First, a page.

Our man takes his customary look back at all last week's golf action where there were wins for Shubhankar Sharma in Malaysia and Gary Woodland in Arizona...
“TPC Scottsdale is a hard place to convert from the front. Rickie Fowler became the eighth 54-hole leader in nine years to fail and questions are going to be asked about his ability to close again.”
Less than a month after winning his first European Tour title in just his 10th start, at the Joburg Open in South Africa, Shubhankar Sharma has won his second event in just his 13th start. The talented 21-year-old, who Joe Dyer tipped up in the each-way column at 60/1, began the final round of the Maybank Championship four shots off the lead but on a tricky, windy day, he fired in a bogey-free 10-under-par 62 when the next best score was 66!
Spain's Jorge Campillo, began the day tied for the lead and he eagled the first to hit a low of [2.24] but he couldn't live with Sharma on the back-nine and the wait for his first European Tour title continues. Campillo settled for solo second, two strokes behind Sharma.
The Indian was well-touted and nicely backed in the lead up to the event but he hit a high of [190.0] in-running.
Over in the States, Gary Woodland, who was generally a [70.0] chance before the off, also won from off the pace at the Waste Management Phoenix Open. Trading at around [42.0] before the fourth and final round, Woodland finished the tournament nicely with birdies at 15, 16 and 17 to post an 18-under-par total. He missed a great chance to birdie the 72nd hole too but it still looked like he'd done enough. He was matched for around £200k at [1.12] and below, hitting a low of [1.03], but playing in the final thee-ball, after bogeying 16, Chez Reavie birdied 17 and then did this on 18.
It was the fourth week in-a-row that the PGA Tour event had ran in to extra time but those who had piled in to Woodland at long odds-on didn't have long to sweat. Reavie hit a low of [1.55] after Woodland hit a poor drive but he failed to get-up-and-down for par after a poor approach shot and Woodland was able to tap in for par and his first win for five years.
Although only three off the lead before the final round, Woodland was the first winner in more than 20 years to be outside the top-six places with a round to go and he was also the first Phoenix Open winner ever to record a triple-bogey (on Friday) or worse on his way to victory.
After a cracking start to the year, I can't for one moment complain but last week felt like a week of missed opportunities. Having prepared both previews before I went away a week last Saturday, I e-mailed myself the following on the Friday before the two tournaments began. "Hend and the Indian fella and Rahm in Phoenix if a decent price."
I arrived back in England late on Wednesday night and backed Hend (who missed the cut) but skipped Sharma as his price had been slashed. And when I looked at the in-play market on Saturday night, prior to round four, I saw Sharma trading at [70.0] but in my wisdom, I decided that- that was a bit on the skinny side!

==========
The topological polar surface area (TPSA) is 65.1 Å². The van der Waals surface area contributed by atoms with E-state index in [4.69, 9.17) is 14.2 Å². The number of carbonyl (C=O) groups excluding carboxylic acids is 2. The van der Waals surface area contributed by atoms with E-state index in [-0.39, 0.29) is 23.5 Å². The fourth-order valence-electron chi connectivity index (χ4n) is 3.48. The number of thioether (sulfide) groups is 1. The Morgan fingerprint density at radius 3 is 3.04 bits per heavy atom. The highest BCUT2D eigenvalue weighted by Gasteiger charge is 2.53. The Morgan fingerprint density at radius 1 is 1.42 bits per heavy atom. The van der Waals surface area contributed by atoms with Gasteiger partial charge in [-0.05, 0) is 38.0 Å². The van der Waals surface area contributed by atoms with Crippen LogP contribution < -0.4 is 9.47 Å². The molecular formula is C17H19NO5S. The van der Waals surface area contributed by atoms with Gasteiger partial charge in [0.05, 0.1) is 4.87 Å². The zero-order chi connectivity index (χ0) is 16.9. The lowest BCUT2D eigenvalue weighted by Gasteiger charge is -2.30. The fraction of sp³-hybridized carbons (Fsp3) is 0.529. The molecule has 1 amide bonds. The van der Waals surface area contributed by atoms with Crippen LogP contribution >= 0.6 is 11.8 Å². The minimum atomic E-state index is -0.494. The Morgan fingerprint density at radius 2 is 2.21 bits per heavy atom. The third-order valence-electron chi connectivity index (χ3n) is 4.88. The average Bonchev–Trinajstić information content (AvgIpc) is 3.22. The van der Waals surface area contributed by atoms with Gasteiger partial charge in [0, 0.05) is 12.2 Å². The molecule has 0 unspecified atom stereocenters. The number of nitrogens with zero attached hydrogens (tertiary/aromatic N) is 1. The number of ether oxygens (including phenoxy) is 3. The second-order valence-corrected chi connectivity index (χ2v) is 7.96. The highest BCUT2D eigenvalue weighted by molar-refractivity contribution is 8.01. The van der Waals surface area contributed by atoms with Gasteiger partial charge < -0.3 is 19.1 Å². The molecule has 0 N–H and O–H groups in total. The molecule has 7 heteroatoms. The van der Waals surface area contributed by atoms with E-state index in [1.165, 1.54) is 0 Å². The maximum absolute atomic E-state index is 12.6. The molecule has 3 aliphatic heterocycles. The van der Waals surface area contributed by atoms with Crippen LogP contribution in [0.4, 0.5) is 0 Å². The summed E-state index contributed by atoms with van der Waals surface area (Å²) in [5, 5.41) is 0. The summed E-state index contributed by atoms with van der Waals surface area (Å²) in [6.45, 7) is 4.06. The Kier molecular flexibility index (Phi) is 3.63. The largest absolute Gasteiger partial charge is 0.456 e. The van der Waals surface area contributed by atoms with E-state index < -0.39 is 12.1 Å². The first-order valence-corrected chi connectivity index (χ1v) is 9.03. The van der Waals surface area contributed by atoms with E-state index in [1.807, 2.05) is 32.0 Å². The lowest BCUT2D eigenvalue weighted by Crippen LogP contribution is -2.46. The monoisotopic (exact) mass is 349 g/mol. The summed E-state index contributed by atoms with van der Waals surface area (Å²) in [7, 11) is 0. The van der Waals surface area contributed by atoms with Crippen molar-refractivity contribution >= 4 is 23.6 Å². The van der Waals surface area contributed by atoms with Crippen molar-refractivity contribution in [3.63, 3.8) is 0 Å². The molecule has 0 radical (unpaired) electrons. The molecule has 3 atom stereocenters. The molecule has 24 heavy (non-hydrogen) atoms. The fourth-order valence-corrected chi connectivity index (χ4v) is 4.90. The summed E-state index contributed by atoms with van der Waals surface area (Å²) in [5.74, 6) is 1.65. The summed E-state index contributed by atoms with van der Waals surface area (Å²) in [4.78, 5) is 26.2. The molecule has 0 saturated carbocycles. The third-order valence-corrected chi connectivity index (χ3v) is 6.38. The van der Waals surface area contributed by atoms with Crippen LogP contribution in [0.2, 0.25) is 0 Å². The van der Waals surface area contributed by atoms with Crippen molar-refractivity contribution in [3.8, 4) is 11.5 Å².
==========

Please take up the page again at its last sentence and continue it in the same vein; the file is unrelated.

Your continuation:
After the disappointment of missing out on Sharma, and after seeing my in-play picks (apart from Phil Mickelson) fall away almost immediately in round four, I spent most of last night hoping that Rahm could power home but it wasn't to be. I very nearly backed Woodland as he played the par five 15th at [5.2] as by then it was a three-man race between him, Reavie and the ultimately disappointing Rickie Fowler, but I'd had enough by then and decided to just watch the event play out.
With hindsight, that was a mistake, but I was tired and not really on top of my game, and although I thought he was the value at the time, I couldn't help feeling that I was better of not getting involved.
What Have We Learned This Week?
TPC Scottsdale is a hard place to convert from the front. Rickie Fowler became the eighth 54-hole leader in nine years to fail and questions are going to be asked about his ability to close again.
Although he's won on three of the eight occasions he's led with a round to go, his record is only one from six on the PGA Tour and he did appear to play defensively from the tee yesterday. Having hit a low of [2.14] in-running (another opportunity missed) he finished very poorly indeed to finish tied 11th.
I don't want to draw too many conclusions from Fowler's lacklustre performance over the weekend and he was far from the only one to disappoint. Justin Thomas, who fell away tamely on the back-nine on Saturday, was matched at a low of [3.75] after he'd began the third round with six birdies in-a-row and multiple winners, Rahm, Daniel Berger and Xander Schauffele, along with Bryson DeChambeau all finished the event poorly but this was the third time Fowler has messed up a chance to win this title and I suspect he's one to swerve here now.
I've mentioned before about laying players in-the-mix in the place markets and anyone that did so yesterday would have a had great day with the well-fancied pair of Fowler and Rahm both failing to finish inside the top-ten! Fowler traded down to [1.21] in the Top 5 Finish market and Rahm [1.51] so heaven knows how low they went in the Top 10 markets!
We're off Down Under on the European Tour for the second renewal of the World Super 6 and the PGA Tour returns to California for the AT&T Pebble Beach Pro-Am. I'll be back later today or tomorrow with my previews.
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